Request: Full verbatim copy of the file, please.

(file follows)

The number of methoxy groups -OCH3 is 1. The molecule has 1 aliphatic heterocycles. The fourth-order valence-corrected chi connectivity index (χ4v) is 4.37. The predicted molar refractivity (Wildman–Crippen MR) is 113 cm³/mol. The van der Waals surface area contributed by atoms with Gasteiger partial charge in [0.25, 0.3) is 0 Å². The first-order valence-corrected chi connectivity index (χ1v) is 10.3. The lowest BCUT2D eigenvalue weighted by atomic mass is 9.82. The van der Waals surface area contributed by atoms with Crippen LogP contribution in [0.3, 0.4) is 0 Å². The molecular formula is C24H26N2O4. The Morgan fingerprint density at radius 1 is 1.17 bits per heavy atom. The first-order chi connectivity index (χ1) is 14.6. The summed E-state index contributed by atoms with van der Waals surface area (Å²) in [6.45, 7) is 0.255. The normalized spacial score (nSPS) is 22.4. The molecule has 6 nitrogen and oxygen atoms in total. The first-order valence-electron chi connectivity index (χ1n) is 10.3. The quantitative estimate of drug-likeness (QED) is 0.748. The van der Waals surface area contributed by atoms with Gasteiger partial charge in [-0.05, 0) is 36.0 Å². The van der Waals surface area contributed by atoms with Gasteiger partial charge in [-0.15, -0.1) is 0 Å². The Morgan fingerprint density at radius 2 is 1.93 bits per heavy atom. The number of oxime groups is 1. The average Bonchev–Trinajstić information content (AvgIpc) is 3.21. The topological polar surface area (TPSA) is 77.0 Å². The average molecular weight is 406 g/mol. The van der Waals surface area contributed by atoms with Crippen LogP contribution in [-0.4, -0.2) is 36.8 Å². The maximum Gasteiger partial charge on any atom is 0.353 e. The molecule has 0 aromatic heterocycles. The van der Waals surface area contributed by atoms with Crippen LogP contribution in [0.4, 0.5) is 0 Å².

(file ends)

The number of methoxy groups -OCH3 is 1. The molecule has 1 aliphatic heterocycles. The fourth-order valence-corrected chi connectivity index (χ4v) is 4.37. The predicted molar refractivity (Wildman–Crippen MR) is 113 cm³/mol. The van der Waals surface area contributed by atoms with Gasteiger partial charge in [0.25, 0.3) is 0 Å². The first-order valence-corrected chi connectivity index (χ1v) is 10.3. The lowest BCUT2D eigenvalue weighted by atomic mass is 9.82. The van der Waals surface area contributed by atoms with Crippen LogP contribution in [0.3, 0.4) is 0 Å². The molecular formula is C24H26N2O4. The Morgan fingerprint density at radius 1 is 1.17 bits per heavy atom. The first-order chi connectivity index (χ1) is 14.6. The summed E-state index contributed by atoms with van der Waals surface area (Å²) in [6.45, 7) is 0.255. The normalized spacial score (nSPS) is 22.4. The molecule has 6 nitrogen and oxygen atoms in total. The first-order valence-electron chi connectivity index (χ1n) is 10.3. The quantitative estimate of drug-likeness (QED) is 0.748. The van der Waals surface area contributed by atoms with Gasteiger partial charge in [-0.05, 0) is 36.0 Å². The van der Waals surface area contributed by atoms with Gasteiger partial charge in [-0.15, -0.1) is 0 Å². The Morgan fingerprint density at radius 2 is 1.93 bits per heavy atom. The number of oxime groups is 1. The average Bonchev–Trinajstić information content (AvgIpc) is 3.21. The topological polar surface area (TPSA) is 77.0 Å². The average molecular weight is 406 g/mol. The van der Waals surface area contributed by atoms with Crippen LogP contribution in [-0.4, -0.2) is 36.8 Å². The maximum Gasteiger partial charge on any atom is 0.353 e. The molecule has 0 aromatic heterocycles. The van der Waals surface area contributed by atoms with Crippen LogP contribution in [0.4, 0.5) is 0 Å².